Legislature(1993 - 1994)
03/01/1993 09:10 AM FIN
* first hearing in first committee of referral
= bill was previously heard/scheduled
= bill was previously heard/scheduled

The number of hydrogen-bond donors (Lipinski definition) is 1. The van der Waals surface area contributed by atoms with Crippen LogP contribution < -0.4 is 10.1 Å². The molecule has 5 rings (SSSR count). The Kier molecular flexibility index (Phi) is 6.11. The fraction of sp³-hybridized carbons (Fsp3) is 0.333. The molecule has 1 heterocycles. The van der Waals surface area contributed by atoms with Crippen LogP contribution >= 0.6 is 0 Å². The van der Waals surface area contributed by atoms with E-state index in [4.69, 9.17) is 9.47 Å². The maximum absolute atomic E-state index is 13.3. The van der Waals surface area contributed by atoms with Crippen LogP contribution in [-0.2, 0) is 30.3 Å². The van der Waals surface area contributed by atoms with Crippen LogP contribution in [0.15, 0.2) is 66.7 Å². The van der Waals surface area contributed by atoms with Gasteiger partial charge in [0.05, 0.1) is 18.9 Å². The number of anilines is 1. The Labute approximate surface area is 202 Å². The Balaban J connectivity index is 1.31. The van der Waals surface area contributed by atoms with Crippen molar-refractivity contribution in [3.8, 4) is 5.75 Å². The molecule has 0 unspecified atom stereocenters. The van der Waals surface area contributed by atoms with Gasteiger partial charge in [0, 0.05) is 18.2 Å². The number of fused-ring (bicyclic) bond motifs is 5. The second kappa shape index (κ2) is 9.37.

MINUTES SENATE FINANCE COMMITTEE March 1, 1993 9:10 a.m. TAPES SFC-93, #32, Side 1 SFC-93, #32, Side 2 CALL TO ORDER Senator Drue Pearce, Co-chair, convened the meeting at approximately 9:10 a.m. PRESENT In addition to Co-chairs Pearce and Frank, Senators Kelly, Kerttula and Sharp were present. Senators Jacko and Rieger were not present. ALSO ATTENDING: Senator Rick Halford, sponsor of SB 19; Dean J. Guaneli, Chief, Criminal Division, Department of Law; Teresa Sager-Stancliff, Aide to Senator Mike Miller, sponsor of SB 46; Dave Kellyhouse, Director, Division of Wildlife Conservation, Department of Fish and Game; Doug Welton, himself; Janice Adair, Asst. Commissioner, Chief Administrative Officer, Legislative Contact, Department of Environmental Conservation; Brook Miles, Alaska Public Offices Commission; Cindy Roberts, Special Assistant, Department of Commerce and Economic Development; Josh Fink, Aide to Senator Tim Kelly; Brooke Miles, Administrator, Alaska Public Offices Commission, Department of Administration; C.E. Swackhammer, Deputy Commissioner, Department of Public Safety; Mike Greany, Director, and Karen Rehfeld, Fiscal Analyst, and other analysts, Legislative Finance Division; and aides to committee members. SUMMARY INFORMATION CSSB 19(JUD): An Act relating to the crime of conspiracy. Testimony was heard by Senator Halford, sponsor of SB 19, and Dean Guaneli, Chief, Department of Law. The bill was HELD in committee pending submission of new language by Dean Guaneli and Senators Kelly and Halford. SB 46: An Act authorizing moose farming. Testimony was heard by Teresa Sager- Stancliff, Aide to Sen. Mike Miller, sponsor of SB 46; Dave Kellyhouse, Director, Division of Wildlife Conservation, Department of Fish and Game; Doug Welton, testified on behalf of himself; and Janice Adair, Asst. Commissioner, Chief Administrative Officer, Legislative Contact, Department of Environmental Conservation. The bill was HELD in committee pending definition of "surplus" moose. SB 49: An Act relating to preelection reports; closing the two-day reporting gap in those reports; setting the date of February 15 for filing year-end campaign finance reports; and requiring reporting of zero year-end reports. Discussion was had by Senator Kelly and Brook Miles, Alaska Public Offices Commission. SB 49 was REPORTED OUT of committee with a "do pass" and with a zero fiscal note for Alaska Public Offices Commission, Department of Administration. Co-chairs Pearce and Frank, Senators Kelly and Sharp signed a "do pass." Senator Kerttula signed a "no recommendation." CO-CHAIR DRUE PEARCE announced that three bills were before the committee. She said she was not aware of any amendments to SB 19, Crime of Conspiracy. She informed the committee that there was a new CS for SB 46, Authorize Moose Farming, and her intent was to hold this bill in committee. She asked the committee to pass SB 49, Year-End Campaign Finance Reports, out of committee. CS FOR SENATE BILL NO. 19(JUD): An Act relating to the crime of conspiracy. Co-chair Pearce announced that CSSB 19 was before the committee and invited Senator Rick Halford, sponsor of the bill, to join the committee at the table. She asked Senator Halford to speak to the fiscal notes as well as giving an overview of the bill. SENATOR RICK HALFORD stated that a similar bill to SB 19 had passed the Senate in the 1992 legislative session. He said that SB 19 recognizes the crime of conspiracy and makes the penalty one step down from the commission of that crime. He said that Alaska was one of the few states that did not have conspiracy legislation. He directed attention to the zero fiscal notes for the Department of Law and Department of Public Safety. The Court System shows a fiscal note of $121.1, and Department of Corrections, $365.0. He observed that the two highest fiscal notes, totaling almost $1M, were for the Office of Public Advocacy at $513.0, and the Public Defender Agency showing $402.6. He felt the two high fiscal notes were unrealistic, and reflected the departments' disapproval of the legislation. He asked the committee to consider the reasoning of the Department of Law that said more cases could be settled with a conspiracy statute in place than might be settled otherwise. SENATOR JAY KERTTULA pointed out that the zero fiscal note by the Department of Law conversely showed its support of CSSB 19. He suspected that there would be some cost to the Department of Law. He supported any statute that would increase the chance of convicting felons and other criminals. He asked Senator Halford to speak to the fact that nationwide, the conspiracy statutes have been used extensively to convict white collar criminals. Senator Halford said that last session the House had made an effort to broaden the conspiracy bill to include other crimes. He maintained that CSSB 19 only dealt with serious felony offenses. In answer to Co-chair Frank, Senator Halford defined a "serious felony offense" as an offense "...against a person under AS 11.41, punishable as an unclassified or class A felony," such as murder, rape, kidnapping, "or involving controlled substances under AS 11.71, punishable as an unclassified, class A, or class B felony," such as trafficking drugs. DEAN J. GUANELI, Chief, Criminal Division, Department of Law, spoke to class B felonies in connection with controlled substances. He said the primary offense under this statute was the sale of cocaine. A class A felony was primarily the sale of heroin, and unclassified drug offenses targeted large drug rings, and the sale of heroin and cocaine to minors. In answer to Co-chair Frank, Mr. Guaneli said, under current Alaska law, criminal liability can attach to a person that pulls the trigger, or to someone who aids and abets that person, or to a person that attempts that crime. He said what is missing in Alaska law, that exists in most other states, is the ability to attach criminal liability when two people get together to plan a felony, and begin to carry it out. He explained that the theory underlying conspiracy was that it is important to stop an offense such as contract murder, early in the planning stages. The other theory is that when two people get together to plan a crime, it is more likely that it will happen. He admitted, that within Alaska, other theories of criminal liability, aiding and abetting, soliciting, overlap to some extent. But he felt there are particular circumstances involving criminal organizations and drug rings where the only way to reach a criminal is through a conspiracy law. Co-chair Frank asked how many additional situations would CSSB 19 create where the Department of Law would make arrests, and/or take to court individuals, and how that was reflected in the zero fiscal note. Mr. Guaneli said that there were very few cases where conspiracy would be the only crime charged. The conspiracy offense would almost always be combined with other more serious offenses. The conspiracy offense, being a lesser offense, could be used to plea bargain, for example, to facilitate testimony, or if there is not enough evidence to hold the individual on the more serious offense, conspiracy would be the only remaining offense. SENATOR TIM KELLY had noticed on the Judiciary Committee Report that two senators had recommended "do pass" with amendments. He asked what those amendments were. Senator Halford said that the amendments were similar to ones added last session to the House conspiracy bill. One amendment said that an individual who was originally involved in the conspiracy, but after alerting the police, could return as an undercover agent in that conspiracy, and would not be charged in the conspiracy. Another amendment said the individual had to agree to, take action, and communicate about the crime, in order to be charged. Another question was whether a law enforcement officer could be involved in the beginning of a conspiracy. Senator Kerttula agreed that someone in the law enforcement agency might initiate a crime and that could become part of a conspiracy. In which case, nothing would have ever happened if it had not been initiated in the first place. He pointed out that CSSB 19 would increase the cost for the entire justice system, and quoted from the backup for the Department of Law's fiscal note. Mr. Guaneli said conspiracy laws formerly introduced had a much broader range. Senator Kerttula asked Mr. Guaneli if he had enough funding to run the Department of Law. Mr. Guaneli said that any agency could use more money, and this year there was a small increase in the Governor's funding this year. Mr. Guaneli noted that CSSB 19 was directed at serious offenses. He stated that a directive would be issued to all law enforcement agencies that it not their responsibility to file charges involving conspiracy. After a careful review of the evidence, prosecutors would make the decision to charge an individual with a conspiracy. He assured the committee that he would not be coming back to the legislature asking for additional funding if CSSB 19 passed. Senator Kerttula said that it was his long experience that the present administration's attitude toward certain legislation may change drastically in ten years or less, and could run off in another direction without controls of some kind in place. Co-chair Frank asked how CSSB 19 would be limited to the Department of Law. Mr. Guaneli said even though the police would have the authority to file a conspiracy complaint in court, the Department of Law would discourage it. He said that Department of Law would insist that conspiracy charges would originate in the Department of Law. Co-chair Frank asked if the Department of Law would like to see wording to that effect in CSSB 19. Mr. Guaneli said he felt that would not be necessary. He proposed that the state troopers and the larger police agencies would cooperate in this area. Discussion followed between Senators Kelly, Kerttula and Mr. Guaneli regarding language in the bill speaking to a conspiracy charge not being initiated by an undercover or law enforcement authority. Mr. Guaneli felt that the entrapment laws took care of that concern. Senator Kerttula proposed that a letter of intent be added to CSSB 19. Co- chair Pearce agreed to work with Senator Kerttula on language for a letter of intent. Co-chair Frank related his concern that this law would increase the number of individuals jailed and length of sentences, which in turn would raise Department of Corrections' costs. Mr. Guaneli said that CSSB 19 was amended in Senate Judiciary Committee to say that proof beyond a reasonable doubt of intent to facilitate a particular crime, an agreement between two parties to carry it out, and an overt act in order to charge an individual of conspiracy. Included in that amendment was a definition of an overt act. He concluded that in the terms of the elements that have to be proven, it showed that it was an act that should have been stopped. Senator Kelly suggested that the letter of intent state that CSSB 19 was not meant to get around the entrapment statute. Co-chair Pearce asked Senators Kelly, Kerttula, Halford, and Mr. Guaneli to draft a letter of intent for CSSB 19 . With no further testimony to be heard, Co-chair Pearce announced that CSSB 19 would be HELD in committee and heard again on Wednesday, March 3, 1993. SENATE BILL NO. 46: An Act authorizing moose farming. Co-chair Pearce announced that SB 46 was before the committee. Co-chair Frank MOVED for adoption of the work draft CSSB 46 dated February 26, 1993. No objections having been raised, CSSB 46 was ADOPTED for discussion purposes. Co-chair Pearce invited Teresa Sager-Stancliff, Aide to Senator Mike Miller, sponsor of SB 46, to join members at the committee table and speak to the changes in the CS for SB 46. TERESA SAGER-STANCLIFF, aide to Senator Mike Miller, said the CS gave several state agencies regulatory authority over moose farming. The Department of Natural Resources (DNR) would be given the authority to promote and develop moose farming, and regulate it as it does domestic livestock. The Department of Environmental Conservation (DEC) would also be given the authority to regulate moose farming as it does domestic livestock. That would mean DEC would be authorized to visit and inspect moose farms for experiments, provide care and breeding disease prevention, and certify that a facility would be able to prevent disease transmission from captive moose to wild moose or other wild animals, and from captive livestock to other domestic livestock. It would also give the Department of Fish and Game (DF&G) the authority to require certain provisions of a moose facility. DF&G would require a certificate from DEC on disease prevention and transmission, ear tattooing and an ear tag for identification. It would require escape-proof and entry-proof fencing, and notification of birth, sale, slaughter, escape and death of a captive moose. The applicant would have to agree to pay for a necropsy when a captive moose dies to determine the cause of death, and be required to notify DF&G if a wild animal enters the moose farming facility within 24-hours of the entry. The facility would have to register their moose with all three agencies, DEC, DF&G, and DNR. She said the importation of moose for moose farming purposes, and raising moose and domestic livestock on the same facility would be prohibited. She informed the committee that the two amendments being proposed were agreed to by Senator Mike Miller, sponsor of SB 46. In answer to Senator Kerttula, Ms. Sager-Stancliff said that the way CSSB 46 was presently written, domestic livestock and moose would not be allowed in the same facility. Senator Kerttula advised that brucellosis was a very dangerous and easily transmitted disease between domestic and wild animals, and this disease alone made him cautious about domesticating moose. Ms. Sager Stancliff agreed that was also a concern of Senator Miller's. End SFC-93 #32, Side 1 Begin SFC-93 #32, Side 2 DAVE KELLYHOUSE, Director, Division of Wildlife Conservation, Department of Fish and Game, thanked Senator Miller for including language that addressed DF&G's concerns regarding moose farming. He said that a new fiscal note had not been prepared for CSSB 46. He said that if the legislature and its constituents believe that the potential benefits of moose farming are great enough to offset the concerns and problems foreseen by DF&G, then he recommended the state proceed cautiously. He offered a conceptual alternative to CSSB 46 that would provide for a well-funded pilot project jointly administered by DF&G, DEC and DNR over the next five years. He suggested five years because in that time a moose could mature and reproduce, and monitoring could be done of the operation and procedures could be developed to safeguard Alaska's wildlife resource. He proposed that Alaska's wildlife was worth over a $100M in hunting alone plus hundreds of millions in tourist dollars. He said that whatever approach the legislature would take regarding moose farming, DF&G should be given regulatory authority along with DNR and DEC. He stated that DF&G had over 20 years experience for captive moose in the state. He reiterated that the potential for disease transmission to animals and humans, and the potential for poaching, are real concerns that must be dealt with if SB 46 was to pass. Co-chair Pearce questioned DF&G's request for a 5-year pilot project. She felt that DF&G already had spent 30 years on a pilot project at the moose research center, and questions should have been answered there. She said she was tired of DF&G saying no in a new way. Senator Kerttula said that money had been funded to visit a large Scandinavian moose facility. His opinion was that questions could be answered by investigating existing facilities. He said his main concerns were biological, and cost to the state in the enforcement of new regulations for moose facilities. In answer to Co-chair Pearce's request, Mr. Kelleyhouse agreed to have a new fiscal note and position paper from DF&G ready for the next committee meeting. Senator Kerttula asked DF&G to speak to his suggestion that information regarding moose farming was readily available from other facilities. Mr. Kelleyhouse said that Dr. Chuck Swartz, senior research biologist at the moose research center, had contacted all the game farm operations in North America and also one in the Soviet Union. He said the information Dr. Swartz had gathered has been the basis of DF&G testimony for the last two years. He said Dr. Swartz was developing a manuscript on moose farming, and it should be available within two weeks. Mr. Kelleyhouse explained that what he meant by a pilot program in earlier testimony was that DF&G would work with private enterprise at a moose facility. Senator Kerttula asked if DF&G felt that it would take another five years of research at a facility or does DF&G have enough information at this time. Mr. Kelleyhouse said he believed that moose farming would not be commercially viable in Alaska, and there were other problems too. He said the DF&G research and information has been collected in other jurisdictions and situations. If moose farming is going to proceed in Alaska under Alaskan situations, other questions would have to be answered such as, availability of feed, transportation corridors, etc. But he stated that DF&G would be willing to work with DEC and DNR in that regard. JANICE ADAIR, Assistant Commissioner, Chief Administrative Officer, Legislative Contact, Department of Environmental Conservation, said that DEC did not have any problems with SB 46. She pointed out that DEC has a meat and poultry inspection program, and within that program, employs a state veterinarian, Dr. Bert Gore. She quoted from Dr. Gore's letter which addresses disease transmission, dated February 25, 1993 (copy on file). She read, "Confined animals have difficulty transmitting disease to wildlife or other animals if there is no contact. Disease could only be transmitted from confined animals to others using a vector or intermediate host," such as a flea. "To date I am not aware of any vectors, i.e., flies, ticks, or snails, in Alaska which have been incriminated in disease transmission in livestock" with the exception of dogs and cats who "do get tapeworms from shrews, rabbits and some fleas." She also said that Dr. Gore, because of research information available, supported the farming of indigenous species in Alaska. Senator Kerttula said that he disagreed with Dr. Gore in his evaluation of disease transmission. He said a vector did not have to be involved in disease transmission. He said it could simply be a dog that went under a fence and had contact with an animal, or simply an animal that stepped in infected fecal matter. He warned that it was a dangerous situation and not to be taken lightly. Co-chair Pearce asked Cindy Roberts, Special Assistant, Department of Commerce and Economic Development, if she wished to testify. CINDY ROBERTS answered that the Department of Commerce and Economic Development was in support of SB 46, and directed the committee's attention to a position paper by the Department in their files. Co-chair Pearce invited Doug Welton to join the committee at the table. Since Mr. Welton had testified before in support of SB 46, she asked him to confine his testimony to the changes to SB 46. DOUG WELTON, testifying for himself, said that for five years he had been working on legislation to approve moose farming. He felt a key to passing SB 46 was defining the word "surplus." He said that all over Alaska moose were being killed by cars and the railroad. He felt that if individuals were allowed to salvage some of the "surplus" or orphaned moose, and relocated them to a farm, it would provide an opportunity for tourism and education. He was grateful that DF&G, for the first time, had offered their support to private moose enterprise. He felt DF&G had been studying moose for years. Mr. Welton admitted that moose had been found to be one of the most uneconomical animals to raise because of their peculiarities and need for large tracts of land. He agreed that anyone looking at moose farming would have to have other financial support. His idea was to develop a milk, yogurt and cheese market, and hoped someday, to have a small moose herd to pass on to his children. He said that raising moose gave him great pleasure, and he saw advantages to moose farming other than economical. In answer to Senator Kelly, Mr. Welton said he would keep his butchering operation separate from the tourist attraction. Mr. Welton said he would keep all the cows, but relocate any that he was unable to financially or physically care for. He said bulls would be butchered at around 18 months. His experience showed that hand raised moose were able to be bred at 18 months rather than three years. He said he would raise some of the moose as pets and some as livestock. Co-chair Frank directed attention to amendment #1 for SB 46 which changed the language on page 5, line 18 and 19, that said "on the same facility" to read "in the same fenced area." Co-chair Frank then MOVED for adoption of amendment ADOPTED for incorporation within a Finance Committee Substitute for SB 46. Senator Sharp directed attention to amendment #2 for SB 46 on page 3, which said that the moose farm would provide safe facilities for the veterinarian and the animals when required inspections were performed. Senator Sharp then MOVED for adoption of amendment #2. No objection having been raised, the amendment was ADOPTED for incorporation within a Finance Committee Substitute for SB 46. Co-Chair Pearce asked if Senator Miller's intent was to define the word "surplus." Ms. Sager-Stancliff said that Senator Miller had considered an amendment addressing orphan moose. Discussion followed between Senator Kerttula and Ms. Sager-Stancliff regarding orphan moose, and if orphan moose could be considered "surplus." Co-chair Pearce announced that CSSB 46(FIN) would be held in committee and heard again on Wednesday, March 3, 1993. SENATE BILL NO. 49: An Act relating to preelection reports; closing the two-day reporting gap in those reports; setting the date of February 15 for filing year-end campaign finance reports; and requiring reporting of zero year-end reports. Co-chair Pearce invited Senator Kelly, sponsor of SB 49, to speak to the bill. He said the major provisions of the bill would close a two day loophole, and make some changes to the campaign reporting laws. JOSH FINK, aid to Senator Kelly, said that SB 49 would change the deadline for the year end reports from December 31 to February 15. Currently, APOC does accept reports by January 15 but February 15 is a more practical date. The scope of the year end report would change making it easier to read and understand, and the filing of zero year end reports would become mandatory. Mr. Fink explained that APOC then could monitor the filing of those reports and levy fines on those who do not file. BROOKE MILES, Administrator, Alaska Public Offices Commission (APOC), Department of Administration, spoke in support of SB 49. She said the bill accomplishes some housekeeping that APOC has supported for the last twelve years. She said that closing the two-day gap in the reporting period was very important because 24-hour reporting is required when a candidate receives a contribution over $250. Because of the existing gap of two days, candidates can now receive contributions over $250 during the two days, and the public is not aware of it until after the election. Senator Kelly MOVED for passage of SB 49 from committee with accompanying fiscal notes. No objections having been raised, SB 49 was REPORTED OUT of committee with a zero fiscal note for the Department of Administration, Alaska Public Offices Commission. Co-chairs Pearce and Frank, Senators Kelly and Sharp signed the committee report with a "do pass" recommendation. Senator Kerttula signed a "no recommendation." Senators Jacko and Rieger were absent and did not sign. ADJOURNMENT The meeting was adjourned at approximately 10:30 a.m.